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Have to mow and I have bunnies in my yard.

I don't know how to make these little buggers stop making bunny holes in my yard. I have to mow and now I have to get the babies out of the hole before doing so and put them in something to contain them so I can return them to their little den after mowing. My lawn is already super long since being on vacation and I can't put it off any longer. I hate doing this.

How do you stop wildlife from making their homes in your yard? I don't mind handling them as I know the mother will come back to care for them (I have done this in years past), and they are large enough to run and scatter if they sense the mower coming. I have no choice otherwise I would just leave them alone for the time being.


Asked by QuinnMae at 3:31 PM on Jul. 15, 2013 in Home & Garden

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This question is closed.
Answers (9)
  • My parents have a lot of rabbits and prairie dogs around their house. They bought an ultrasonic device that they plug in outside, and it's supposed to make sounds that are off-putting to rodents and small animals. I don't think it's been completely successful, but it has helped some.

    Answer by Ballad at 3:35 PM on Jul. 15, 2013

  • I have all kinds of little critters in my back yard, I have foxes, and squirrels, snakes, geckos, I also have mice that my cats every once in a while kill and leave me their corpse at my door as a can't really stop them but learn to live around them, this is what I do. The sound of the lawn mower will make them hide, no need to do anything but mow that lawn...


    Answer by older at 3:44 PM on Jul. 15, 2013

  • They will go in the den and safety or they will run. You do not really need to do anything at all. You might see if you can get some cat hair from friends, when they brush the cats and put it around the yard and especially in existing dens

    Answer by Dardenella at 4:33 PM on Jul. 15, 2013

  • more than likely they will stay in the den to hide. We have all kind of critters making homes on our land. We still cut the hay with the tractor, the animals will move.

    Answer by josiesmommy00 at 3:33 PM on Jul. 15, 2013

  • Hasenpfeffer! JK :) The little stinkers will just hide. Maybe even run far away when they hear the mower. My Son & DH go every spring to our local Nature Preserve. They volunteer to relocate the turtles to safety so they can mow the property. It's so cute with all the little ones searching for turtles & there are tons of them. They are tagged & put back where they are found too.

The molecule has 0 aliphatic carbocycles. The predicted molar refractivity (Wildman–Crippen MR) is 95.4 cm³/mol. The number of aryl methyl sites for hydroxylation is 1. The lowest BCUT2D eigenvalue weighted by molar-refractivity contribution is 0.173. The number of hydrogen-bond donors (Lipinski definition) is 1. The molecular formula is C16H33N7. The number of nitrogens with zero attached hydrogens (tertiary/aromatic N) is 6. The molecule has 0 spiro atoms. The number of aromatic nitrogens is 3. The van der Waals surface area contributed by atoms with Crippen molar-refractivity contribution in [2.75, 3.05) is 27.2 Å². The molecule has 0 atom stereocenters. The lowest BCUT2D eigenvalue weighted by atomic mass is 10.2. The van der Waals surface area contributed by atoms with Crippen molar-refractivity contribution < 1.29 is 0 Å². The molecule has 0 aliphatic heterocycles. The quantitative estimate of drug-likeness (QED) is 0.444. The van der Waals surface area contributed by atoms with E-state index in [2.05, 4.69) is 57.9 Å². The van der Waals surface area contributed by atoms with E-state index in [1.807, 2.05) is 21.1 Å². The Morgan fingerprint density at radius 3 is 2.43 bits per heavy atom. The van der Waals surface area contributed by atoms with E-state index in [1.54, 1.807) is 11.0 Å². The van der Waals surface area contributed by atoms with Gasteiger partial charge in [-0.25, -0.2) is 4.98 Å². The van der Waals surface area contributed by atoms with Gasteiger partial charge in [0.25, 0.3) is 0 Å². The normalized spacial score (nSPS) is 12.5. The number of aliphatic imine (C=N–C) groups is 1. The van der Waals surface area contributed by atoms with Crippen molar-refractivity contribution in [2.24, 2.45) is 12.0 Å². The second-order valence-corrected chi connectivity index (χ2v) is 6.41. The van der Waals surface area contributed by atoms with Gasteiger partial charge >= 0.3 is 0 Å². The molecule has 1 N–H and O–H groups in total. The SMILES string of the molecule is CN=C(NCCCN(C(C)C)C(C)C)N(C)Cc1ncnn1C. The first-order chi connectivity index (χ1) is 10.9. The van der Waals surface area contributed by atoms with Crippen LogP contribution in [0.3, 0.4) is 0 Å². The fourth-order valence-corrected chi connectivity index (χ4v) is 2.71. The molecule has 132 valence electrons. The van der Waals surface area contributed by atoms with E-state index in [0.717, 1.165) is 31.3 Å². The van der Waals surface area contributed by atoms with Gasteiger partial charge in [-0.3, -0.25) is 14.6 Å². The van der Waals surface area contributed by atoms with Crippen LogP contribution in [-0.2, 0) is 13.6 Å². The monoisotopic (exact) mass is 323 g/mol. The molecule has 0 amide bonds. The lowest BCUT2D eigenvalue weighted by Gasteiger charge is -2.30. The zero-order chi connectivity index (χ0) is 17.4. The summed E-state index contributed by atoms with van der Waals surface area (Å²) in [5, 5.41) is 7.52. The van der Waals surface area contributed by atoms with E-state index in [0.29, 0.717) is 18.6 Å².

Answer by ILovemyPaulie at 4:54 PM on Jul. 15, 2013

  • This is not a problem I've ever come across so I have no advice but good luck!

    Answer by jeanclaudia at 7:07 PM on Jul. 15, 2013

  • I have a cat that occasionally brings home a bunny (there are tons of them in the fields around here) and eats it. I can assure you that I have no burrows in my garden - they all stay at a safe distance!

    Answer by goldpandora at 3:51 AM on Jul. 16, 2013

  • One ran yesterday when we were looking in to see if the holes were occupied. DH had a few scatter last year when he was mowing as well. The holes are not very deep and are pretty open on top. I don't want the mower to suck them up or for them to try to run when I get too close to the holes. I have taken other litters out and put them in a container (large tote) with their litter mates and some of the grass and fur from their holes and returned them after mowing with good results, I just hate moving them.

    The ultrasonic thing sounds interesting. Might work perfectly for my backyard. Does it keep birds away as well? That would be an added bonus.

    It seems I get a break from mowing today. It was raining again when I went outside. I hope I don't get a letter from my HOA.

    Comment by QuinnMae (original poster) at 3:43 PM on Jul. 15, 2013

  • So, I checked the bunny hole before mowing today. It was empty so I figured that Mommy-Bunny moved her babies to a better place. I started mowing and over in the corner of the yard by the fence the bunnies started to scatter and one almost ran under the blade. I stopped the mower and had to put them in a tote to keep them safe. They couldn't figure out how to go under the fence and kept trying to jump on it. Mom bunny came to see what was going on. After mowing I put them under the fence where I have seen the mom bunny go in the heat of the day or when she get's scared. The babies can get out, but now that the grass is mowed I won't have to worry about them for a while. I think in another week they should be a pretty good size and have enough experience to know to go under the fence. In the meantime I am going to look into the ultrasonic thing Ballad mentioned. Thanks y'all!


    Comment by QuinnMae (original poster) at 2:51 PM on Jul. 16, 2013